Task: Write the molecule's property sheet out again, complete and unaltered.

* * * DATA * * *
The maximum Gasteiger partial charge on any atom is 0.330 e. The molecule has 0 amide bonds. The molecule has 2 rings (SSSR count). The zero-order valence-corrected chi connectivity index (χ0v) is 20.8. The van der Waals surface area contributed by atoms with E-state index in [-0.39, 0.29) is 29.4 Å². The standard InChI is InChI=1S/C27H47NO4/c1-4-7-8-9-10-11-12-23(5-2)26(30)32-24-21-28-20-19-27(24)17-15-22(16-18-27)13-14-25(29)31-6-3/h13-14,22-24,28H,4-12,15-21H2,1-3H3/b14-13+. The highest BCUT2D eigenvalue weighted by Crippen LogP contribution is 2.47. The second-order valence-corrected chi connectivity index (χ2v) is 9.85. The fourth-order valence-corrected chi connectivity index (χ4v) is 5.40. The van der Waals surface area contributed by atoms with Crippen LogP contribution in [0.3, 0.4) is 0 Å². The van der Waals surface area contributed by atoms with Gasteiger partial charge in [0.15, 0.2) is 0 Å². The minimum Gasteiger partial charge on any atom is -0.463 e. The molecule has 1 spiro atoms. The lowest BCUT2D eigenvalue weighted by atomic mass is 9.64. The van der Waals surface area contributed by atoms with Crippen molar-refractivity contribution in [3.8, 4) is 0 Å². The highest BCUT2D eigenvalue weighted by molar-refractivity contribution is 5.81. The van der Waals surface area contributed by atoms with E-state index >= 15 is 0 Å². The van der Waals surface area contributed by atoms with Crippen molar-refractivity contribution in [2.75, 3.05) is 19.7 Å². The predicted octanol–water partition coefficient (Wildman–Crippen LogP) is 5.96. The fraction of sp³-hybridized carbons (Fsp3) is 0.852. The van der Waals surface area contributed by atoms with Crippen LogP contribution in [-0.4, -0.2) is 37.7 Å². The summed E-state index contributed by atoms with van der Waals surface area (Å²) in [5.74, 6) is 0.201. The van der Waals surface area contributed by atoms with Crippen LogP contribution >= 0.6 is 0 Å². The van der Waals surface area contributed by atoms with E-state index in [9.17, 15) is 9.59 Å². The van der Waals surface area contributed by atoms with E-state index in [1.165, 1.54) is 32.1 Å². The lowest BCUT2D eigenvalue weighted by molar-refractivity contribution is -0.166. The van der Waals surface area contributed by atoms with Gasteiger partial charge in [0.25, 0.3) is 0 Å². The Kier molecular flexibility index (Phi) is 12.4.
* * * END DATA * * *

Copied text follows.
The maximum Gasteiger partial charge on any atom is 0.330 e. The molecule has 0 amide bonds. The molecule has 2 rings (SSSR count). The zero-order valence-corrected chi connectivity index (χ0v) is 20.8. The van der Waals surface area contributed by atoms with E-state index in [-0.39, 0.29) is 29.4 Å². The standard InChI is InChI=1S/C27H47NO4/c1-4-7-8-9-10-11-12-23(5-2)26(30)32-24-21-28-20-19-27(24)17-15-22(16-18-27)13-14-25(29)31-6-3/h13-14,22-24,28H,4-12,15-21H2,1-3H3/b14-13+. The highest BCUT2D eigenvalue weighted by Crippen LogP contribution is 2.47. The second-order valence-corrected chi connectivity index (χ2v) is 9.85. The fourth-order valence-corrected chi connectivity index (χ4v) is 5.40. The van der Waals surface area contributed by atoms with Crippen LogP contribution in [0.3, 0.4) is 0 Å². The van der Waals surface area contributed by atoms with Gasteiger partial charge in [0.15, 0.2) is 0 Å². The minimum Gasteiger partial charge on any atom is -0.463 e. The molecule has 1 spiro atoms. The lowest BCUT2D eigenvalue weighted by atomic mass is 9.64. The van der Waals surface area contributed by atoms with Crippen molar-refractivity contribution in [3.8, 4) is 0 Å². The highest BCUT2D eigenvalue weighted by molar-refractivity contribution is 5.81. The van der Waals surface area contributed by atoms with E-state index >= 15 is 0 Å². The van der Waals surface area contributed by atoms with Crippen molar-refractivity contribution in [2.75, 3.05) is 19.7 Å². The predicted octanol–water partition coefficient (Wildman–Crippen LogP) is 5.96. The fraction of sp³-hybridized carbons (Fsp3) is 0.852. The van der Waals surface area contributed by atoms with Crippen LogP contribution in [-0.4, -0.2) is 37.7 Å². The summed E-state index contributed by atoms with van der Waals surface area (Å²) in [5.74, 6) is 0.201. The van der Waals surface area contributed by atoms with Crippen LogP contribution >= 0.6 is 0 Å². The van der Waals surface area contributed by atoms with E-state index in [9.17, 15) is 9.59 Å². The van der Waals surface area contributed by atoms with E-state index in [1.165, 1.54) is 32.1 Å². The lowest BCUT2D eigenvalue weighted by molar-refractivity contribution is -0.166. The van der Waals surface area contributed by atoms with Gasteiger partial charge in [0.25, 0.3) is 0 Å². The Kier molecular flexibility index (Phi) is 12.4.